There are increasing reports of disrespectful and abusive care towards women in health
facilities during labour and birth which contributes to low uptake of facility-based
childbirth in low- and middle-income countries.
To investigate undergraduate nursing students’ witnessing of disrespect and abuse
towards women during their midwifery clinical practicum.
A cross-sectional study was conducted with nursing students (n = 268) in two medical
colleges in Nepal. The survey instrument consisted of sociodemographic variables,
clinical placement variables, students’ perceptions of respectful maternity care,
and nine forms of disrespectful and abusive care practices that may have been observed
during their clinical practicum.
A total of 171 students (63.8%) students participated. Students’ mean age was 23.68
(SD = 2.44, range = 20-34). Almost half (48%) were in the third year of their program.
A total of 138 (80.7%) students had witnessed at least one form of disrespectful and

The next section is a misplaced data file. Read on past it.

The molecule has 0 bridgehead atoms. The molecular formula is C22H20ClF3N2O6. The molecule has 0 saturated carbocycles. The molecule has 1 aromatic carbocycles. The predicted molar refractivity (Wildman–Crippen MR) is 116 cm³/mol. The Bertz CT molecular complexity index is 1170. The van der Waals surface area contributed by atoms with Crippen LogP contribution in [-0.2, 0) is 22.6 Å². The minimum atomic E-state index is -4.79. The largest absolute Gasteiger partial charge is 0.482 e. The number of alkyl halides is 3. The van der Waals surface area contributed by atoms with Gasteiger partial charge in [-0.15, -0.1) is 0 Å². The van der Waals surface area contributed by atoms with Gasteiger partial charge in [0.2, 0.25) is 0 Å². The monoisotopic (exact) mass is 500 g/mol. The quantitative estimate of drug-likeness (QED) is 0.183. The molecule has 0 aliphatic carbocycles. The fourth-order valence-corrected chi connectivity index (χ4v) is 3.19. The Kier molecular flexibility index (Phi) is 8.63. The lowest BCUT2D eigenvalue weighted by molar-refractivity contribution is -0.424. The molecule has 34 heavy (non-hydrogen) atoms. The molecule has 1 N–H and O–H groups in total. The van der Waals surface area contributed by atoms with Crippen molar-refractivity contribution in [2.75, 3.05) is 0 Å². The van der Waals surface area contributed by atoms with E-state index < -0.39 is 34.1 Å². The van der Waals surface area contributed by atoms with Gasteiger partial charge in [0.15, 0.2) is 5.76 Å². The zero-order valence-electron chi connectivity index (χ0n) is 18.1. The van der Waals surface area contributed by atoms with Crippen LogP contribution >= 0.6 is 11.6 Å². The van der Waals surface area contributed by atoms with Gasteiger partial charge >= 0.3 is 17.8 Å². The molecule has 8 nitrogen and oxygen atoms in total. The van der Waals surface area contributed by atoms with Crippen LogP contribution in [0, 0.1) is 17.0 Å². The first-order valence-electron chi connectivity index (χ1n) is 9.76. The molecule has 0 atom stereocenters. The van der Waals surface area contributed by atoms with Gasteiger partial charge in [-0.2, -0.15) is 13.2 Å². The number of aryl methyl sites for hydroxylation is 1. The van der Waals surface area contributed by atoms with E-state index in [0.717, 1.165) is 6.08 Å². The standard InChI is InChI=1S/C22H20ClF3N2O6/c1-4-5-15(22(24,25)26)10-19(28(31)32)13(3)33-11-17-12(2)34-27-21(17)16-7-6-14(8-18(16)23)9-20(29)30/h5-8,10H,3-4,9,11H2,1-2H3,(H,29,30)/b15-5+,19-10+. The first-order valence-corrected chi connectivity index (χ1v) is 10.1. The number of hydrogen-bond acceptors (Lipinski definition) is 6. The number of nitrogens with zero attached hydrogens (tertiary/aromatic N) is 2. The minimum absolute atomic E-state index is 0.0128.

abusive care. Students observed other people not involved in a woman’s care to being
present at the birth (43.9%), treating women in an unfriendly manner (42.7%), verbal
abuse such as shouting, scolding, insulting, or threatening (33.9%), talking about
a woman’s health information with others not directly involved in her care (33.9%),
discrimination (24.6%), leaving women exposed (23.4%), and physical abuse such as
pushing, slapping, or pinching women if they did not co-operate (23.4%).
Witnessing disrespectful and abusive care may adversely impact students’ provision
of respectful maternity care (RMC). Educating students about the status of women;
midwifery philosophy of care; and strategies to navigate and change a medically-dominated
model of care are required. Identification of organisational and personal factors
associated with disrespect and abuse is necessary to develop and implement tailored
interventions to enhance RMC.